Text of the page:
The US Department of Energy (DOE) has selected 10 cost-shared hydrogen storage research and development projects to receive up to $15.3 million over five years, subject to annual appropriations.
The selected projects seek to develop hydrogen storage technologies to enable fuel cell vehicles to meet customer expectations for longer driving range and performance. The projects include development of novel hydrogen storage materials, development of efficient methods for regeneration of hydrogen storage materials, and approaches to increase hydrogen binding energies to enable room temperature hydrogen storage.
These projects will be part of DOE’s National Hydrogen Storage Project, which also includes three Centers of Excellence and other independent projects. DOE’s hydrogen storage activities for vehicles focus primarily on enabling a driving range of greater than 300 miles, within packaging and cost constraints.
DOE will negotiate the terms of 10 cost-shared projects currently planned for a total of approximately $18 million, with up to $15.3 million total government share, subject to annual appropriations, and $3 million applicant cost share. The organizations selected for negotiation of awards are:
Los Alamos National Laboratory (Los Alamos, N.M.) Up to $2.3 million for a novel concept using an electric field to increase the hydrogen binding energy in hydrogen adsorbents.
Northwestern University (Evanston, Ill.) Up to $2.2 million to design novel multi-component metal hydride-based mixtures for hydrogen storage.
Northwestern University (Evanston, Ill.) Up to $1.3 million for novel hydrogen adsorbent materials with increased hydrogen binding energy through metal doping.
Ohio State University (Columbus, Ohio) Up to $1.1 million for development of high capacity, reversible hydrogen storage materials using boron-based metal hydrides.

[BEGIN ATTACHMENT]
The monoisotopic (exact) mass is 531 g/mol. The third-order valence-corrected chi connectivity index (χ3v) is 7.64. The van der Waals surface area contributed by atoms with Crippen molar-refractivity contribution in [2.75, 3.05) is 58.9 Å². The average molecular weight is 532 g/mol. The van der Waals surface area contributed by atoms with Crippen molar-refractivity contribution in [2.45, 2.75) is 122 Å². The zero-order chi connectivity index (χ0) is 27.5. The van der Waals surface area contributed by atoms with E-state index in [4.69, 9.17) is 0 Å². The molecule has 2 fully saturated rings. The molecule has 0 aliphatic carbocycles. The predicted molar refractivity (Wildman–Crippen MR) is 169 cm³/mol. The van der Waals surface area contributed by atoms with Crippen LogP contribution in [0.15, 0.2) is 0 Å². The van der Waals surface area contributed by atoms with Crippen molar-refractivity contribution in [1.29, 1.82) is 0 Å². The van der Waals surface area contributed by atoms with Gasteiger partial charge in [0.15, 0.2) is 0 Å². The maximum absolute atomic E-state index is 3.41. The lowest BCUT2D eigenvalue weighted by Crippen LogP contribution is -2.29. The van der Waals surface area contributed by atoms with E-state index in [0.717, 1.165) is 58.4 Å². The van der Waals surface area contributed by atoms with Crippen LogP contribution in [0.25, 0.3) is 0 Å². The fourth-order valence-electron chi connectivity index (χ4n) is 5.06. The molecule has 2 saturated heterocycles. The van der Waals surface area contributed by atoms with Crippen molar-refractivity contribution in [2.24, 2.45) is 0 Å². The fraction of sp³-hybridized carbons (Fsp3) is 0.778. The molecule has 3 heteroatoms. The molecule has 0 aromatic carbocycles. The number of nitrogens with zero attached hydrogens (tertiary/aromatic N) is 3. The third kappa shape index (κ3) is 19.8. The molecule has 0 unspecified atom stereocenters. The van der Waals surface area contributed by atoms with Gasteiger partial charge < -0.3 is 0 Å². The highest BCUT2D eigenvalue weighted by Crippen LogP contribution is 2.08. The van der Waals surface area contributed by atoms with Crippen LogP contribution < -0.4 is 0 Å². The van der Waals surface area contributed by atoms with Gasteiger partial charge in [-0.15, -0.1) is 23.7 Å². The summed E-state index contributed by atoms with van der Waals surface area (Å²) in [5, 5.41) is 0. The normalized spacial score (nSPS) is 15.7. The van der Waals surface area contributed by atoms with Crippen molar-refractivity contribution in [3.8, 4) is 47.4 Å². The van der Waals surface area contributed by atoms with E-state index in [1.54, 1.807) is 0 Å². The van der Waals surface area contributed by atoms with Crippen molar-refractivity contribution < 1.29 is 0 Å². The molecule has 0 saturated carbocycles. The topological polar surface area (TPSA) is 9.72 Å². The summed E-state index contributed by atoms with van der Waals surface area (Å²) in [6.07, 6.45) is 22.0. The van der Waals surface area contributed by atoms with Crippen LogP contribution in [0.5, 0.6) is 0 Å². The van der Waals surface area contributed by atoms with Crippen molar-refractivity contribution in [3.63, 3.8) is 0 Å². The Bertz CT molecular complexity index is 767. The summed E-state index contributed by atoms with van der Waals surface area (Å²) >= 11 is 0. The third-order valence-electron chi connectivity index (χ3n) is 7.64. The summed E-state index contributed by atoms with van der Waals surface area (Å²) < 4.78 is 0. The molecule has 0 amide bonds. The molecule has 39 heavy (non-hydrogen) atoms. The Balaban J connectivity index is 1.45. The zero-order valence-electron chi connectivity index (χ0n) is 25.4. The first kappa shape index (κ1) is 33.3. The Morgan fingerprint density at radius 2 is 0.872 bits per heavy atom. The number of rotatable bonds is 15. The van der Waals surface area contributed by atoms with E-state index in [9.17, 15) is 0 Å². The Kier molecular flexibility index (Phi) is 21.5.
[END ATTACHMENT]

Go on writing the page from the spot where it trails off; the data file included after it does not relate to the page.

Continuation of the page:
Pennsylvania State University (University Park, Pa.) Up to $1.5 million for development of novel nanoporous materials for use as hydrogen adsorbents.
US Borax Inc. (Greenwood Village, Colo.) Up to $600,000 for development of a high-efficiency process for the regeneration of spent chemical hydrogen carriers.
University of Missouri (Columbia, Mo.) Up to $1.9 million for development of boron-substituted, high-surface area carbon materials made from corncobs for use as hydrogen adsorbents.
University of Oregon (Eugene, Oregon) Up to $640,000 for novel boron and nitrogen substituted cyclic compounds for use as liquid hydrogen carriers.
University of California at Los Angeles (Los Angeles, Calif.) Up to $1.7 million for novel hydrogen adsorbent materials based on light metal impregnation for increasing hydrogen binding energies.
Sandia National Laboratories (Livermore, Calif.) Up to $2.0 million for development of materials with tunable thermodynamics through the stabilization of nanosized particles